Will Sarah Palin Lure More Young People To The Voting Booth?
By Kasey Ryan
I never cared about politics. There, I said it. I know it sounds horrible and is a cliché that a young woman can’t be bothered to participate in what determines the future of our country. I guess I had faith in others to make the right decision. Or maybe I was just lazy. I just didn’t have much of an interest. This all changed once Sarah Palin came into the picture.
As soon as I began to see her face all over Star Magazine, and US Weekly, which are known as magazines with celebrity gossip, I knew this was a woman I would start to become familiar with. She is the epitome of controversy, whether it has to do with her pregnant teen daughter or her adorable Down-Syndrome baby, she was one of the first things that piqued my interest in politics since the Bill Clinton White House intern fiasco. Maybe I just like a good scandal. Or maybe, although not the brightest bulb of the bunch, Sarah Palin would draw the interest of young people all over the world, people just like me, who previously had no interest in politics, therefore no interest in voting.
That leads me to the question I have been researching thoroughly, which is this: is the controversy surrounding Sarah Palin helping more young take an interest in politics and therefore influencing them to vote? Whether it is influencing them to vote because they can relate to her and see her as human like everybody else, someone who has made past mistakes, or because they literally quiver at even the thought of a woman who compares women to pit bulls having say in how our country operates. It doesn’t matter.
Lisa Lutz, 20, an education major at Hunter College, was like me, never really interested in politics. She was more into fashion and what celebrity was divorcing who rather than taking an interest in the presidential election, which affects young people just as much, if not more, as the future of this country.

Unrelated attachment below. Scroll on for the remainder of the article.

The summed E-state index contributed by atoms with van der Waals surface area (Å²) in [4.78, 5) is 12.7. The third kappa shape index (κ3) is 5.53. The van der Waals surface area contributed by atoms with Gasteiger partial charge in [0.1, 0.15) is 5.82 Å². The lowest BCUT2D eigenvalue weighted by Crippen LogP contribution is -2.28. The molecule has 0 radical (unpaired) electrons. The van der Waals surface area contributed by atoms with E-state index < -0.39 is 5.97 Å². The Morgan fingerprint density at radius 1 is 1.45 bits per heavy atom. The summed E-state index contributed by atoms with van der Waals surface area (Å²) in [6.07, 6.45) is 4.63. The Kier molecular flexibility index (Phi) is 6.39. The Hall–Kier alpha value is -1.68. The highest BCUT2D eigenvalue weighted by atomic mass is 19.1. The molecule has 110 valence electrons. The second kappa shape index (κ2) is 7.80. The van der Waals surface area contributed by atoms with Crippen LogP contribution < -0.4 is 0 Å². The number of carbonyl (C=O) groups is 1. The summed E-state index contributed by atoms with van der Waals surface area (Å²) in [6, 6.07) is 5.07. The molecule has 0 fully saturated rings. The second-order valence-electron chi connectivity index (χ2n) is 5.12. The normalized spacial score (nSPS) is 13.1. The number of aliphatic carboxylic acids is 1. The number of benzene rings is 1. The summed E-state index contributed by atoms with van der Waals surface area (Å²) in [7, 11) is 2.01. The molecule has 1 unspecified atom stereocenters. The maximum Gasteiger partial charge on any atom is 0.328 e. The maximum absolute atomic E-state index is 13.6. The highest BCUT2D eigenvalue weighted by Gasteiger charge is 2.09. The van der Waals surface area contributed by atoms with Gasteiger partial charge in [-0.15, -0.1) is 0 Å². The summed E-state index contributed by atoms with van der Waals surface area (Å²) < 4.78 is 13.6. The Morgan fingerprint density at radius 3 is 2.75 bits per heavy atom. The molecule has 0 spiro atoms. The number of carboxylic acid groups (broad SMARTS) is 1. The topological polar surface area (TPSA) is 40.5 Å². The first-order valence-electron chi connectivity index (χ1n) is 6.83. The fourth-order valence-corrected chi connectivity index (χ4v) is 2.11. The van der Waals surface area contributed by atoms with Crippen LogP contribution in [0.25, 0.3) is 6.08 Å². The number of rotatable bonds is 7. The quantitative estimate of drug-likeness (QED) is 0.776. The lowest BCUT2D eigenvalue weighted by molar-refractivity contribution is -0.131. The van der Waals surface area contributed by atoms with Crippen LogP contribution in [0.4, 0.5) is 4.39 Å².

“I just never really found any of the candidates or anyone involved that interesting, but then, I feel like Sarah Palin was all over the place, in the celebrity gossip magazines, which usually stay away from things like politics, and it was hard to ignore,” said Lutz. Trey Panker, 19, also a Hunter College student agreed, “She’s just such a hot mess. You can’t not know about her. She’s everywhere.”
But was her overwhelming presence on gossip magazines and talk shows to discuss her interesting home life and the drama that surrounded her family enough to make these young people interested enough to vote?
“I will admit that I wasn’t even registered to vote until recently, when Hunter made it possible to sign up and register in the hallway between classes,” Panker said. He also says he had the same opportunity at Hunter last year, but ignored it. “Last year, I just didn’t want to waste my time. But now I know that I have to do anything I can to make sure Obama wins, just so Palin will stay as far away as possible from running our country.”
Lutz is also going to vote this year, but not with the same purpose as Panker. “I actually am rooting for her. I like the idea of a woman having some say of what happens. Also, I am a strong believer that mistakes and conflicts only make us stronger, and I think she is a really good example of that. She’s only human, just like the rest of us and she‘s handled every situation thrown at her with such class.”
So will Lutz vote this year and would she have gone out of her way to vote if she hadn’t seen so much of Sarah Palin, due to the controversies surrounding her? “Probably not,” she admits, “I probably wouldn’t have taken such a keen interest and been determined to vote had the controversy surrounding her been possible to ignore and had it not made me want to learn more about who she is and who she’s up against and what they believe in.”
The U.S. Board of Elections says 29 million people 18-24 will be eligible to vote this year and that, young voters could determine the outcome of this election. Lutz and Panker may be those young voters. They became interested in politics due to the controversy surrounding Sarah Palin. The truth is it doesn’t matter what leads young people to vote, as long as they are voting. If gossip magazines are paying attention to political candidates and helping to turn them into celebrities, and politicians being parodied on TV is drawing the interest of young people to politics, then good for them.